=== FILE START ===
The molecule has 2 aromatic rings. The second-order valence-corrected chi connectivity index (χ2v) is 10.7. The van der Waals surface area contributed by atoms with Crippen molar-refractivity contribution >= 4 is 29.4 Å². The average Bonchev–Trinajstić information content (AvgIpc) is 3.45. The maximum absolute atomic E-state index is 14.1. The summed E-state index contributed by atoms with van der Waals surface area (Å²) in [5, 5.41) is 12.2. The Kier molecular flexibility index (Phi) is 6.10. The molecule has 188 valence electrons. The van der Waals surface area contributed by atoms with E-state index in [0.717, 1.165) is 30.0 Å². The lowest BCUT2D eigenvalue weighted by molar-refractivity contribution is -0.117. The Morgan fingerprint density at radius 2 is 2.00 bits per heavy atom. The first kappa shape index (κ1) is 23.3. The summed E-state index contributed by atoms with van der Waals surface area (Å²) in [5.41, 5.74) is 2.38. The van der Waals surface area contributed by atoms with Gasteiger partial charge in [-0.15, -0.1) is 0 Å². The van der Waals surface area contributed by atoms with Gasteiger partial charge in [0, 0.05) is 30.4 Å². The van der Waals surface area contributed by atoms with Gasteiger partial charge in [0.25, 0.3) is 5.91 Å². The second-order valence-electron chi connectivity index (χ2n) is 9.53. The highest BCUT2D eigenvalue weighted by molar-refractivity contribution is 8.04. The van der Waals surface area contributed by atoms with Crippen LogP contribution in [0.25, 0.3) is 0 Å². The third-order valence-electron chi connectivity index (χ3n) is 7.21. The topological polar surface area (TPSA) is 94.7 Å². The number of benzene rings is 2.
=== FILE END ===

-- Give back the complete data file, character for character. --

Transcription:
The molecule has 2 aromatic rings. The second-order valence-corrected chi connectivity index (χ2v) is 10.7. The van der Waals surface area contributed by atoms with Crippen molar-refractivity contribution >= 4 is 29.4 Å². The average Bonchev–Trinajstić information content (AvgIpc) is 3.45. The maximum absolute atomic E-state index is 14.1. The summed E-state index contributed by atoms with van der Waals surface area (Å²) in [5, 5.41) is 12.2. The Kier molecular flexibility index (Phi) is 6.10. The molecule has 188 valence electrons. The van der Waals surface area contributed by atoms with E-state index in [0.717, 1.165) is 30.0 Å². The lowest BCUT2D eigenvalue weighted by molar-refractivity contribution is -0.117. The Morgan fingerprint density at radius 2 is 2.00 bits per heavy atom. The first kappa shape index (κ1) is 23.3. The summed E-state index contributed by atoms with van der Waals surface area (Å²) in [5.41, 5.74) is 2.38. The van der Waals surface area contributed by atoms with Gasteiger partial charge in [-0.15, -0.1) is 0 Å². The van der Waals surface area contributed by atoms with Gasteiger partial charge in [0, 0.05) is 30.4 Å². The van der Waals surface area contributed by atoms with Gasteiger partial charge in [0.25, 0.3) is 5.91 Å². The second-order valence-electron chi connectivity index (χ2n) is 9.53. The highest BCUT2D eigenvalue weighted by molar-refractivity contribution is 8.04. The van der Waals surface area contributed by atoms with Crippen LogP contribution in [0.25, 0.3) is 0 Å². The third-order valence-electron chi connectivity index (χ3n) is 7.21. The topological polar surface area (TPSA) is 94.7 Å². The number of benzene rings is 2.